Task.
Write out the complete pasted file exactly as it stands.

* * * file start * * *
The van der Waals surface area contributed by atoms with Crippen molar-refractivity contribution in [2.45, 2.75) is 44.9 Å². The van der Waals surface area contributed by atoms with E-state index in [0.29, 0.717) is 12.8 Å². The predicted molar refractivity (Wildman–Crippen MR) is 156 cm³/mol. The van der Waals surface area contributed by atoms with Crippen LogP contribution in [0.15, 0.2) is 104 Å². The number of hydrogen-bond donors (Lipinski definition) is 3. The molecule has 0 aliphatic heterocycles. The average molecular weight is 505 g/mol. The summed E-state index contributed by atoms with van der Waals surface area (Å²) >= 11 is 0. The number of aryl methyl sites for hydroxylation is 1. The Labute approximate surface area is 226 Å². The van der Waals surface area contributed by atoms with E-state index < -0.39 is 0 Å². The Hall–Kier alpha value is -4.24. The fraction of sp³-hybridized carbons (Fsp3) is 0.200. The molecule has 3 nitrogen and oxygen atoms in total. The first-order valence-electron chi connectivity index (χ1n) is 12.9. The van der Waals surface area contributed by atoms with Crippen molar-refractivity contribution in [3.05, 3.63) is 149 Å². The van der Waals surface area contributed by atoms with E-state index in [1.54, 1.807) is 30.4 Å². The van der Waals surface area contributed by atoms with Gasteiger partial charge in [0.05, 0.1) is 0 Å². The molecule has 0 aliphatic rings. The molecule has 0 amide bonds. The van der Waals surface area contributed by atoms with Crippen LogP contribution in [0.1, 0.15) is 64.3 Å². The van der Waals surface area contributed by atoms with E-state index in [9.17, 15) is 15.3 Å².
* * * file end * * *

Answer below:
The van der Waals surface area contributed by atoms with Crippen molar-refractivity contribution in [2.45, 2.75) is 44.9 Å². The van der Waals surface area contributed by atoms with E-state index in [0.29, 0.717) is 12.8 Å². The predicted molar refractivity (Wildman–Crippen MR) is 156 cm³/mol. The van der Waals surface area contributed by atoms with Crippen LogP contribution in [0.15, 0.2) is 104 Å². The number of hydrogen-bond donors (Lipinski definition) is 3. The molecule has 0 aliphatic heterocycles. The average molecular weight is 505 g/mol. The summed E-state index contributed by atoms with van der Waals surface area (Å²) >= 11 is 0. The number of aryl methyl sites for hydroxylation is 1. The Labute approximate surface area is 226 Å². The van der Waals surface area contributed by atoms with E-state index < -0.39 is 0 Å². The Hall–Kier alpha value is -4.24. The fraction of sp³-hybridized carbons (Fsp3) is 0.200. The molecule has 3 nitrogen and oxygen atoms in total. The first-order valence-electron chi connectivity index (χ1n) is 12.9. The van der Waals surface area contributed by atoms with Crippen molar-refractivity contribution in [3.05, 3.63) is 149 Å². The van der Waals surface area contributed by atoms with E-state index in [1.54, 1.807) is 30.4 Å². The van der Waals surface area contributed by atoms with Gasteiger partial charge in [0.05, 0.1) is 0 Å². The molecule has 0 aliphatic rings. The molecule has 0 amide bonds. The van der Waals surface area contributed by atoms with Crippen LogP contribution in [0.1, 0.15) is 64.3 Å². The van der Waals surface area contributed by atoms with E-state index in [9.17, 15) is 15.3 Å².